Suffering has been a basic theme in political, legal, and philosophical debates in the last twenty years. It should not be surprising: there are more than enough reasons. It cannot be said that there is more suffering in the actual world than ever before. In fact, a great deal of the pain and hardship of everyday life has been alleviated in recent times—at least, for the affluent portions of the world population. Suffering still matters: in a way, it appears more outrageous, unjust, and unbearable than ever before, all the more because we cannot conceive a human society free of pain, injustice, and suffering, and it is hard to imagine on what grounds suffering could be justified.
We are used to enjoying comforts unheard of in any past time. At the same time, we are confronted with the pain of others every day, as an undeniable reality. There is the hitherto very real possibility of witnessing wars' devastation and natural catastrophes; in the media, we see, read, or hear every day and everywhere of people suffering from hunger, persecutions, illnesses, and massacres. And there is the contrast of such suffering as that in Africa, Asia, or Latin America—with the relative comfort and abundance of both Europe and the United States. Suffering is much more evident, present, and familiar; but at the same time, our witnessing of so much suffering is different from witnesses from other eras—we cannot escape the feeling that, to a great extent, much suffering could be avoided.
After both World War II and the processes of decolonization, an acute and vaguely guilty consciousness has arisen in the Western world. How can we do away with the conviction that, somehow, all that pain, all that violence and misery, concerns us all? A new humanitarian consciousness was born with the Universal Declaration of Human Rights, and over time it has spread out further and further, encompassing new sufferings and new victims, however distant. Moreover, the awareness of distant peoples' torments gradually has become so familiar that it is then projected onto all marginal groups within one's own society. Local sufferings gain metaphoric power and, for instance, ethnic and religious movements, feminists' agenda, or the very therapeutic power of psychology in our surroundings then become echoes of larger generalized suffering in the world.
Above all, there is the memory of Shoah. Of course, the subject becomes banal when symbolic referents are constantly overused (of how many "new Hitlers" have we heard lately?); "Auschwitz" is of great rhetorical utility to deco arguments about segregation and discrimination; "genocide" is mentioned so frequently that it almost loses its meaning. Such abuse, nevertheless, shows that the memory endures, and this constitutes a fundamental transition for the Western conscience: we have witnessed.
In the last few decades of the twentieth century, the argumentum ad misericordium was used as never before as a political and legal resource. In all fields, the belief that suffering requires some sort of compensation is accepted as indisputable. Of course, there have been abuses and distortions of this belief, and a strange competition to occupy the position of supreme victim has developed. The result is confusing. Legal institutions, political discourse, the media's logistics, and the entire system of social representations have been transformed. And it is unclear what all this means and where it is all heading.
Much has been written on the subject. There is, for instance, an insightful discussion on the images of suffering in media in such works as those by Susan Sontag, Michael Ignatieff, and Luc Boltanski. The meaning of the "new humanitarianism" also has been a focus of attention, as have been the unforeseen consequences of Western guilt as well as the cultural construction of the figure of the victim.1 Even the question of theodicy once again has been raised, in secular terms; in particular, the cultural creation of happiness and suffering is dealt with in outstanding books by Rüdiger Safranski and Bronislaw Baczko.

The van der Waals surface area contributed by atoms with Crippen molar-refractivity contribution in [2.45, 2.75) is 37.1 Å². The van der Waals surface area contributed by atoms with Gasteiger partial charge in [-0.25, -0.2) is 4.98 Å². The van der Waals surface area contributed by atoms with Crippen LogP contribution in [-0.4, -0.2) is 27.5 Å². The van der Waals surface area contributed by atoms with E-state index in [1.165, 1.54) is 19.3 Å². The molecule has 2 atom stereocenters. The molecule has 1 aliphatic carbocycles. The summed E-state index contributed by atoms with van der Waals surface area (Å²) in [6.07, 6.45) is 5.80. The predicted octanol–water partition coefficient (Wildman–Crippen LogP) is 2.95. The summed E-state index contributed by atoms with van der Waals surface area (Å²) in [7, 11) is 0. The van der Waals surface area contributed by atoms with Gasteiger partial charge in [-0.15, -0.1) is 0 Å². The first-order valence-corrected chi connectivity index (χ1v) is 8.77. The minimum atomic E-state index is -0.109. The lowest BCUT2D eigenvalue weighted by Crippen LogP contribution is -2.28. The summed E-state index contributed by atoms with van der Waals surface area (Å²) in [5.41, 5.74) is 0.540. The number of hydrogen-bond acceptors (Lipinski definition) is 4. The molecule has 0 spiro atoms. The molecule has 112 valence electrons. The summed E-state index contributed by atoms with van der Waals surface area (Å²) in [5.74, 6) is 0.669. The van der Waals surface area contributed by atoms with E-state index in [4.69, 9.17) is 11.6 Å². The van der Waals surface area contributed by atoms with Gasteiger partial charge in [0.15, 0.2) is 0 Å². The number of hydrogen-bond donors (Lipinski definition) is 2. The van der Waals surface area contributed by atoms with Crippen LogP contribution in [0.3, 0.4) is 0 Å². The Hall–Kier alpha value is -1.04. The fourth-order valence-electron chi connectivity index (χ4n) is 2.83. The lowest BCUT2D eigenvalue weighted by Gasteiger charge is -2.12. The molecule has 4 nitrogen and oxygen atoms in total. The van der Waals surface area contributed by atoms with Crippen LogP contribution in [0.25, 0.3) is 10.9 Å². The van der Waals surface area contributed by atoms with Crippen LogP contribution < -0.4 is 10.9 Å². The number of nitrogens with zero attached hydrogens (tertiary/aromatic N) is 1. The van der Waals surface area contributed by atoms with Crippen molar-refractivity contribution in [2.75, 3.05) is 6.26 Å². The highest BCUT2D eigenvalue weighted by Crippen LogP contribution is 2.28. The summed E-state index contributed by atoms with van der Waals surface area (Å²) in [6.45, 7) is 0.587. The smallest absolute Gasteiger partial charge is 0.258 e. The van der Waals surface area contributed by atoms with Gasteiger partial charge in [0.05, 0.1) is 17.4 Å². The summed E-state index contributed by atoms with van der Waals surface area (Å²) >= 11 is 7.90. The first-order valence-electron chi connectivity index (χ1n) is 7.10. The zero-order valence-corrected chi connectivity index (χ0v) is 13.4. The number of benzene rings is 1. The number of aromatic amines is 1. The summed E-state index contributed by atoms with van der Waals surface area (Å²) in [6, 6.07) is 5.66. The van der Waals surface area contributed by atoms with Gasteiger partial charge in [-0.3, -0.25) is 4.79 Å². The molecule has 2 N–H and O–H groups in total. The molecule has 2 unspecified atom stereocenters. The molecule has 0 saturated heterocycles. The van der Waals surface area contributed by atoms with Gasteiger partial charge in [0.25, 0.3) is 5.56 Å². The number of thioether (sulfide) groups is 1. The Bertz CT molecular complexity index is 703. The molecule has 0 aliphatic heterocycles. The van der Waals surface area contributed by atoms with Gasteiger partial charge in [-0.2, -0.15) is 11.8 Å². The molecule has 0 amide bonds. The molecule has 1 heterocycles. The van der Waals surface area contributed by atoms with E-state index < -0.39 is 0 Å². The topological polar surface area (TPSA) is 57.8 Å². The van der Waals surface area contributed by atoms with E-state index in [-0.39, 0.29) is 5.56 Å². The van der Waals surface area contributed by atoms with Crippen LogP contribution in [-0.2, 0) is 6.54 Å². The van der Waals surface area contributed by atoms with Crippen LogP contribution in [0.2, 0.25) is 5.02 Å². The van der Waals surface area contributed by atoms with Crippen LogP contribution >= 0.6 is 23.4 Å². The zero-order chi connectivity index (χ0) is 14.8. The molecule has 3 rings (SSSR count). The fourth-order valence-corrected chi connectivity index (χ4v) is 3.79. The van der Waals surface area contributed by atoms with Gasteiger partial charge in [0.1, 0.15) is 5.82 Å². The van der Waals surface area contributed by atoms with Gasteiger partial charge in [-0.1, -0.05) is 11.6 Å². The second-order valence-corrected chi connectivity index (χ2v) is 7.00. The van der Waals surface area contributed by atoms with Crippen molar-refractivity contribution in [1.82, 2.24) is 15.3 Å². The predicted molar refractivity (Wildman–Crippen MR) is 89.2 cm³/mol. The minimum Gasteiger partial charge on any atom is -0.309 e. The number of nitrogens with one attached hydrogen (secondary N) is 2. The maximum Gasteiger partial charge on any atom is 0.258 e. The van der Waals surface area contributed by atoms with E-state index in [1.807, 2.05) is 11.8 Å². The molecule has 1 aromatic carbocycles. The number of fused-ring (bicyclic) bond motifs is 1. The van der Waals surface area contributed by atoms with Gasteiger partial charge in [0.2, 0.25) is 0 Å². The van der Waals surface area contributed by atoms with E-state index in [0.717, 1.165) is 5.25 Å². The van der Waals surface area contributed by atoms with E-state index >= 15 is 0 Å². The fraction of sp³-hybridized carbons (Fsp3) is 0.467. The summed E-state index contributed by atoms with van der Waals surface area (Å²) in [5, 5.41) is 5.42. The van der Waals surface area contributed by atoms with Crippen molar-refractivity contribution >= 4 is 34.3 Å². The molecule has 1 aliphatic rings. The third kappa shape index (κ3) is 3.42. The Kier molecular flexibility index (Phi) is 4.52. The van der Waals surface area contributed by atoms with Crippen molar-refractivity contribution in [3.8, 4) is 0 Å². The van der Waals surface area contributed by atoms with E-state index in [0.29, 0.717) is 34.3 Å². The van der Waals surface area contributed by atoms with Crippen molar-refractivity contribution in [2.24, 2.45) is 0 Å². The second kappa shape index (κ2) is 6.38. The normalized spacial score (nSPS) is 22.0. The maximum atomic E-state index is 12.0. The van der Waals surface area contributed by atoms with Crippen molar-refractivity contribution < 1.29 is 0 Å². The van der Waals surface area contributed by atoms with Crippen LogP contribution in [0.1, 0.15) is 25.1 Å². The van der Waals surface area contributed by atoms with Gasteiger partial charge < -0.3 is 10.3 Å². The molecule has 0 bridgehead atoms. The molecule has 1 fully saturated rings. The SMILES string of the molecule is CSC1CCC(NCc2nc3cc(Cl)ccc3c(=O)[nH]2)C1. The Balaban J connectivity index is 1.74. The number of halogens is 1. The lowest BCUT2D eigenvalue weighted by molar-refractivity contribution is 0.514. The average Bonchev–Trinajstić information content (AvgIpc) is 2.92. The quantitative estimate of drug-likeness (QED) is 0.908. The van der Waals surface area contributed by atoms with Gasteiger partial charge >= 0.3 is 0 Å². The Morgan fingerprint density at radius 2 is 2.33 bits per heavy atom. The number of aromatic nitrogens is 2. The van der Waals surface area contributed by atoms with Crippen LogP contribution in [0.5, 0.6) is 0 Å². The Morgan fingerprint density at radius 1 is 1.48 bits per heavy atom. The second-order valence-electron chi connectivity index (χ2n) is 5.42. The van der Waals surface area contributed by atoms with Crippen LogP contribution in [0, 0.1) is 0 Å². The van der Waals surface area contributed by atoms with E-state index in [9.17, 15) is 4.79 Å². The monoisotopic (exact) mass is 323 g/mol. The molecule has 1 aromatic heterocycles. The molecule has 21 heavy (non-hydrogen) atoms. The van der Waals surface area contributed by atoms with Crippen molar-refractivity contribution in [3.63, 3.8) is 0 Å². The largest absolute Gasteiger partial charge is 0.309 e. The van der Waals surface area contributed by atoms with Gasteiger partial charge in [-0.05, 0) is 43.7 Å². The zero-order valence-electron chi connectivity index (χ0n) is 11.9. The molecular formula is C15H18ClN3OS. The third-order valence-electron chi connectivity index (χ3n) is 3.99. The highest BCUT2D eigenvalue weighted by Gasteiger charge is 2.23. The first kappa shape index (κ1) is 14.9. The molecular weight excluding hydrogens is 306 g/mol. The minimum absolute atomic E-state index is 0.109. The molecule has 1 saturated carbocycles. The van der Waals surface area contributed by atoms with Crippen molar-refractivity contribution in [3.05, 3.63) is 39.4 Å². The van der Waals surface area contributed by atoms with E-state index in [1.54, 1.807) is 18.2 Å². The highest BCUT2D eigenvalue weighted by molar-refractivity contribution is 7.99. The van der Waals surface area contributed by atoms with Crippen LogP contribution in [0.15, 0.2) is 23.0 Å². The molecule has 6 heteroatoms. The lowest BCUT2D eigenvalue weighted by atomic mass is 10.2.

My book can be situated within this discussion, but with one particularity: I do not treat the present. My study ends precisely in 1945, with the appearance of Shoah in the Western consciousness. My concern is with reconstructing the course of a very long process: the evolution of the culture of suffering and the different elements that constitute it. I am specifically interested in examining what parts of our current perceptions we share with those of Rousseau, Voltaire, or William James. Also, what makes our perception different? Why has suffering acquired such a relevant place in social representations? What has been the enduring legacy of such ideas as heroism, sacrifice, injustice, and misfortune? These are the sorts of questions my book aims at addressing.
Of course, there is not just a single course of development of these ideas; there is neither a direct line toward forms of more compassionate consciousness nor anything of the sort. Our culture of suffering is complex and diverse, suitable for producing unpredictable and conflictive results: from the same cultural repertoire emerged, at the beginning of the twentieth century, the humanitarian and progressive approach of John Dewey, William James, and Jean Jaurés, and the sacrificial, heroic, and war-like interpretation of fascism. What can be said is that suffering acquires a fundamental role in philosophical and political thought, from the eighteenth century on, as secularization spreads: the consciousness of suffering is, perhaps, the basic driving force behind the ideas of progress, revolution, or justice, beginning with the Enlightenment. It is a perfectly mundane consciousness of concrete, material sufferings, but one that always shows signs of a previous religious elaboration, much more intricate than can be imagined.
A historical perspective like the one I propose cannot offer a causal explanation of the current representations of suffering, but it can show and explain the logic of its variations. A final word on the use of the "we": against the grain of formal academic Spanish prose, I use the "I" when explaining my positions and analysis. The "we" refers to a collective in which I position myself, but that is part of and more than my race, gender, passport, and mother tongue. The we is this collectivity with many variations and contradictions that we inhabit in different ways, even in this place that I call home: Mexico.
In the process of translation, I have become indebted in many ways to many people and institutions—as always, blissfully, happens. No phrase, however colorful, could adequately convey my gratitude toward Mauricio Tenorio. I feel honored by and grateful to the Teresa Lozano Long Institute of Latin American Studies at the University of Texas at Austin for the invitation and the support given for this translation—I especially have to thank Virginia Hagerty for her sensible and understanding work with a picky and grouchy author. For a careful, attentive, and sympathetic translation, I thank Jessica Locke. Again, I thank—for again thanks are justified—Claudio Lomnitz for his advice and comradeship. And again, for the most challenging criticism and the most unfailing support, I thank Beatriz Martínez de Murguía.